I was really wanting to get out of the house today for a little adventure. Noelle was not feeling well and so this would be a solo adventure. I had recently read about an old, remote cemetery in the Lincoln National Forest outside of Queen and figured I would go and see if I could find it. I hit the road and got some gas in town before heading up Dark Canyon and into the Guadalupe Mountains. Soon there were patches of snow on the road. The snow and ice became more frequent when I turned onto New Mexico highway 137. By the time I got to the National Forest boundary the road was quite icy.
I made my way through Queen and then turned onto Forest Highway 540. I followed the sometimes snowy, sometimes muddy road to Klondike Gap and then turned onto a rougher, steeper, muddier road. Soon I found myself at the intersection with the rough Forest Road 307 where I parked and then hit walked along the road. It was a bit slow going as there was more snow than I had anticipated. Where there wasn't snow there was plenty of mud. Hooper Canyon, which the road passes through is very interesting. There was a steep limestone wall there and I scoured it looking for signs of pictographs.
I found some graffiti and some very faded rock art.
Up-canyon there was an interesting rock shelter.
There were a lot of swallow nests attached to the ceiling of the shelter,
and a lot of dried animal dung cemented to the floor of the shelter. I suppose it was used as a corral at some time. There were also a few very faded pictographs inside the shelter.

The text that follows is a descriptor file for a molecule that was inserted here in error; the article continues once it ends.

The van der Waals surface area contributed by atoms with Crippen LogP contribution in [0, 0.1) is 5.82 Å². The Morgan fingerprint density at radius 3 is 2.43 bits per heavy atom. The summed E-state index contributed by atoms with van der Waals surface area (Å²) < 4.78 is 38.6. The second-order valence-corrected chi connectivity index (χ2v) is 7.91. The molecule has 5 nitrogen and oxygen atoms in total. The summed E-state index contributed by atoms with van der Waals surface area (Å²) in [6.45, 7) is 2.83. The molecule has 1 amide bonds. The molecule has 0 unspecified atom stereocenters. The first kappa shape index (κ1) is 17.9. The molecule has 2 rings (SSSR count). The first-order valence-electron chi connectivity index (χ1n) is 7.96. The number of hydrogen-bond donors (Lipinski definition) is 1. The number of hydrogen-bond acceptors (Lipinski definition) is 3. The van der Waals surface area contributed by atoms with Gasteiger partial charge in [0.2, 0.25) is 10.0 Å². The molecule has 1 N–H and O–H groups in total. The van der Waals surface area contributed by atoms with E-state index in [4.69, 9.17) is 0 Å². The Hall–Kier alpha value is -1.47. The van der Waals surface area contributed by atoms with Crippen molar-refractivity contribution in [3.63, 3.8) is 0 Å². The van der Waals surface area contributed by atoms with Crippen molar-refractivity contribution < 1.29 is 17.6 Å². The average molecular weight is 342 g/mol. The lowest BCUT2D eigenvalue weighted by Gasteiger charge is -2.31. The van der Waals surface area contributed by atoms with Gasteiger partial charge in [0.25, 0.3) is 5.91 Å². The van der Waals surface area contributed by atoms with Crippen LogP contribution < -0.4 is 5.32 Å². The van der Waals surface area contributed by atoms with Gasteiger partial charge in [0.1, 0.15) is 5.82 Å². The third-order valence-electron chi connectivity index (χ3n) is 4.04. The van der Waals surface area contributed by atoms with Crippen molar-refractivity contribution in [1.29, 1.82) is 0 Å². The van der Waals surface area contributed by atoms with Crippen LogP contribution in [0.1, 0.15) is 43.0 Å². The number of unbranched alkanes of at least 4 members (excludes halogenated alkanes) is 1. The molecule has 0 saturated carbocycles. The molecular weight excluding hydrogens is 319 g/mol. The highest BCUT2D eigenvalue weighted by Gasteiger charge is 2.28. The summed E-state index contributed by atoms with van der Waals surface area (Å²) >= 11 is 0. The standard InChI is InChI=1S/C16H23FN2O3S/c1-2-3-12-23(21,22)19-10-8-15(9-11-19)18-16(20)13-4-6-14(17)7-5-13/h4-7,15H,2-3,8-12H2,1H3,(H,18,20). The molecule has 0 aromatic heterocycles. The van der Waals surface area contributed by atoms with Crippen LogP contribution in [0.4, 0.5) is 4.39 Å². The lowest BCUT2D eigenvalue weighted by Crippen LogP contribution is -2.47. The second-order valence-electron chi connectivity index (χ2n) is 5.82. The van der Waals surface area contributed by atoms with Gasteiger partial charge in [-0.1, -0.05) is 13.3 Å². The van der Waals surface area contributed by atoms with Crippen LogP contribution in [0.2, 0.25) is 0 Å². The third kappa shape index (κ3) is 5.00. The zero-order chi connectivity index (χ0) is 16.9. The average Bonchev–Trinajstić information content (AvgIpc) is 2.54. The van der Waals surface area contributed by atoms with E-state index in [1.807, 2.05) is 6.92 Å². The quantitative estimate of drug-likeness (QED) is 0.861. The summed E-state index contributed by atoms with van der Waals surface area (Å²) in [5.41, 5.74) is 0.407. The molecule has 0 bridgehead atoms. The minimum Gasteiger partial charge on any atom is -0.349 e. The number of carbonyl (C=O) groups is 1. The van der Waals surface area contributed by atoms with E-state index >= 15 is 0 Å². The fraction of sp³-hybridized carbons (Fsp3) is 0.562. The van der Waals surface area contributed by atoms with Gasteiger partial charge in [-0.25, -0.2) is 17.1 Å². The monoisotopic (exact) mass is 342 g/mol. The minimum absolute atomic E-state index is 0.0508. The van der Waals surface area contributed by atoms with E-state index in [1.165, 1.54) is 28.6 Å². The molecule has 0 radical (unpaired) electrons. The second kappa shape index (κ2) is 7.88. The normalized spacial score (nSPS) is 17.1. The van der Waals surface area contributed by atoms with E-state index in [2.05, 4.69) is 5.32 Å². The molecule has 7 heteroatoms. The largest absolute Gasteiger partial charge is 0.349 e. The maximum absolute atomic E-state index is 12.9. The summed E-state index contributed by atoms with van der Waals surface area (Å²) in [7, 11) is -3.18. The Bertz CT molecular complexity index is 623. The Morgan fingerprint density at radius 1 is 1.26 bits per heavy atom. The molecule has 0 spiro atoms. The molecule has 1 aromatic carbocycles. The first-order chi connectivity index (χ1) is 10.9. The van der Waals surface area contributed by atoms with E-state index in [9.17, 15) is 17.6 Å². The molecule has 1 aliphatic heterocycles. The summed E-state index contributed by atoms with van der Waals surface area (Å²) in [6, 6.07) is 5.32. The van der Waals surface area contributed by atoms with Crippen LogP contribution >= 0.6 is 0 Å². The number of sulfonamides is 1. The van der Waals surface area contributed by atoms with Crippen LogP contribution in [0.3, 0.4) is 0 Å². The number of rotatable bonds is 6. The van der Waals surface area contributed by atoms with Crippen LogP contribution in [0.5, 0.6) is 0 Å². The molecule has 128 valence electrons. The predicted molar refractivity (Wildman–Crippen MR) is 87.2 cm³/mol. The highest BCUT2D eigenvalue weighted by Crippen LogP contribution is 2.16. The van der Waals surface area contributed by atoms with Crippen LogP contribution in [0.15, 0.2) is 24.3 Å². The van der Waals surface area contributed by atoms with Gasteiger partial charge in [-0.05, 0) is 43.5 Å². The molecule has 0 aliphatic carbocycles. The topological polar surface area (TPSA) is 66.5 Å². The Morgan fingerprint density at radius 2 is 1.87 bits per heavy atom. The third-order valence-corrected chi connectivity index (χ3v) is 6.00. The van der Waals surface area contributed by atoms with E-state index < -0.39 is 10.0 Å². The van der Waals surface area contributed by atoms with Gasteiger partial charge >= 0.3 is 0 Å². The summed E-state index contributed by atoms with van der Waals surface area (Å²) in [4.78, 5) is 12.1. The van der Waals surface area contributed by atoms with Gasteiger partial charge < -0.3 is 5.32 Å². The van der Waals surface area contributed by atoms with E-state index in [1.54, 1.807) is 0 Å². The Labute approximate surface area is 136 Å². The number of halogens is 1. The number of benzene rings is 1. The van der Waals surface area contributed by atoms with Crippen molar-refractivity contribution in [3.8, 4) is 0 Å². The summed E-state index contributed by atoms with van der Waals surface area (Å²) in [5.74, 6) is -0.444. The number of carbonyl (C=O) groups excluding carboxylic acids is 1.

After exploring for a bit I moved on. Soon I come to an unexpected for in the road. My map showed only one road. Had there not been snow on the ground I suppose it would have been easy to tell which road to follow, but I was unsure so I followed the road on the right. It took me up another canyon and to an interesting old rock wall.
Soon the road faded away with no trace and so I retraced my steps to the junction.
Once back at the fork, I followed the road to the left and soon found another road heading up a slope to my planned destination the Shattuck Cemetery.
Inside the cemetery fence were buried Mariah H Lyon,
her sister Julia Shattuck,
And Julia's husband J.S. Shattuck.
John Shattuck lived in California for some years, and when the Civil War broke out, left that state and going to Texas, became a Confederate soldier as a captain of calvary. John remained in Texas after the war, and subsequently came to New Mexico. Both Capt. John and his wife, Julia, taught school, and later Capt. John was elected the first County Superintendent of Schools for Eddy County after it was created out of Lincoln County 1890 in New Mexico. In the year of 1884
Capt Shattuck brought his family to settle near Dark Canyon, Eddy County, New Mexico